|The Murder Weapon|
The Breaking Point
As the seconds marched away with no response from Ragtail, Cornelius clasped her hands together and searched his face.
“I just told you that I killed my husband and you have nothing to say? Everyone else starts prying for all the details.”
Ragtail hooked his hands onto his suspender straps and regarded the slim woman recovering in her bed. For some reason, he liked talking with her.
“I figgur you’ll tell me if’n you want me to know. Otherwise, I reckon yer mate will still be dead and nothing’s changed.”
“You saved my life, Eb, and I find myself wanting to tell you about it. Then you can decide if you saved anything of value.”
She pointed to the chair. “You may as well have a seat. I’m not likely to attack.”
Her smile was sad, but it gave Ragtail a feeling he didn’t understand. He took the chair.
“We married young and he was the sweetest man I’d ever known,” Cornelius said. “He was a hard worker and saved up what he could. His father left him a little inheritance and with that, we bought a small place.”
She checked to make sure Ragtail was listening.
“He wanted a lot of sons to help on the farm and, I guess, to carry on his name.”
She sighed and inspected her hands, lapsing into an undisturbed silence. Ragtail became aware that Kettie had slipped inside the door. He waited for Cornelius to continue.
“As time went on and I didn’t produce children, he became angry. He said I was a disgrace to women.
He started hitting me. It got worse as the years passed. He punched and kicked me like he was trying to beat a child out of me. If he had something in his hand he hit me with that.”
Ragtail felt the heat on his face. He gripped the chair seat to keep his hands from flailing about.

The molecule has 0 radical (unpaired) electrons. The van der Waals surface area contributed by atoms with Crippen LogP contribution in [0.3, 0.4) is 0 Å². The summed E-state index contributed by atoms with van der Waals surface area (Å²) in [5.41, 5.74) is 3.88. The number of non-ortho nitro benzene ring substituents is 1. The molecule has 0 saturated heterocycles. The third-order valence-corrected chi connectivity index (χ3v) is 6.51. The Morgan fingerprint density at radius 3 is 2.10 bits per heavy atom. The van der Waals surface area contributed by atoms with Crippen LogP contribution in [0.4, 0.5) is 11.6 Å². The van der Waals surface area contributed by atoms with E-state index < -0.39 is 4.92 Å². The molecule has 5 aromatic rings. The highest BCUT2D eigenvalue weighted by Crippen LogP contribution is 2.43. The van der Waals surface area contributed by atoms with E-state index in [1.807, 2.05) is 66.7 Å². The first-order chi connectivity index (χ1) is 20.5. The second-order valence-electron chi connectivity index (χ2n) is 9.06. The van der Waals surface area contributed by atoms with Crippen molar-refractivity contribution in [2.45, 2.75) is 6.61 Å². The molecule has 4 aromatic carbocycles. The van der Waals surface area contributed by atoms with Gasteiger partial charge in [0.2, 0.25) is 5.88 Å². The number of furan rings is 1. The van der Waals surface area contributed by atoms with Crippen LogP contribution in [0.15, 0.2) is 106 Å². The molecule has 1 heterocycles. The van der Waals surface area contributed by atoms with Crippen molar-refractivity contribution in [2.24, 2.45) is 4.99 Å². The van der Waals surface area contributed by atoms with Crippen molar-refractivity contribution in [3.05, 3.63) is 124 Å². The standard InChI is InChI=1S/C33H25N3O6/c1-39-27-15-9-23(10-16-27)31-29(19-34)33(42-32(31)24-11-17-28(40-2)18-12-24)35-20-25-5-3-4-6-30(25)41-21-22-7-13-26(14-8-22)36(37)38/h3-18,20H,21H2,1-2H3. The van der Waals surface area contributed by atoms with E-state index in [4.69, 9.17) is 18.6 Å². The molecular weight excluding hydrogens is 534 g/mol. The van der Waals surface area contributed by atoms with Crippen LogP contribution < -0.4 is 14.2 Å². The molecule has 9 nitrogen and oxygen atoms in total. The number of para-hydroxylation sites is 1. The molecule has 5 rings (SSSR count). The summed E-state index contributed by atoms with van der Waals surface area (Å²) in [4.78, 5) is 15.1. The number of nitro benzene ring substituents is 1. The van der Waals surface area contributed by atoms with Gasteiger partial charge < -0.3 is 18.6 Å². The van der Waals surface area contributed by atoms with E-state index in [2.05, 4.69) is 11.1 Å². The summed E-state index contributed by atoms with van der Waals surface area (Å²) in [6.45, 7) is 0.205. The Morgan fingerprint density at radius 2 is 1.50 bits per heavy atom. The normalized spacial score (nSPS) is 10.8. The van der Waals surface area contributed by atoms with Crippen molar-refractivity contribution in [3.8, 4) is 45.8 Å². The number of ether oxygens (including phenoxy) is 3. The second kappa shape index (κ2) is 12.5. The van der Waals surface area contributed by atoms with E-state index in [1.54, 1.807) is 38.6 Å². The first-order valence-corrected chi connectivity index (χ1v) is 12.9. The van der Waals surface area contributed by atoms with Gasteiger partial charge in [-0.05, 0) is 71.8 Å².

“One day I was in the barn pitching hay for our milk cow and he hit me in the back with a shovel. Hard.”
Cornelius frowned and shook her head.
“I don’t know what happened then. The next thing I remember is I’m holding on the fork handle and there’s about six inches of tines stuck in his belly. He had a confused look on his face and he sunk straight down dead.”
She covered a small cough.
“He never closed his eyes, just hunkered in the dirt looking stupid. I’ve wondered if he was confounded by what I did, or if he had a glimpse of the afterlife.”
She quit flexing her fingers, raised her chin and looked Ragtail in the eye.
“I didn’t give him his legacy so I took his front name as mine to carry it on as long as I last. He got mean but I had no right to end his life. It wasn’t mine to take. So now I’m asking, do you think you did right in saving mine?”
What’s your take on Cornelius? Leave a comment.
To read the series, click on September in the Archive list to the right and start with Tales Old Roy Told.
Writing Fiction is published on Wednesdays.
Thank a veteran.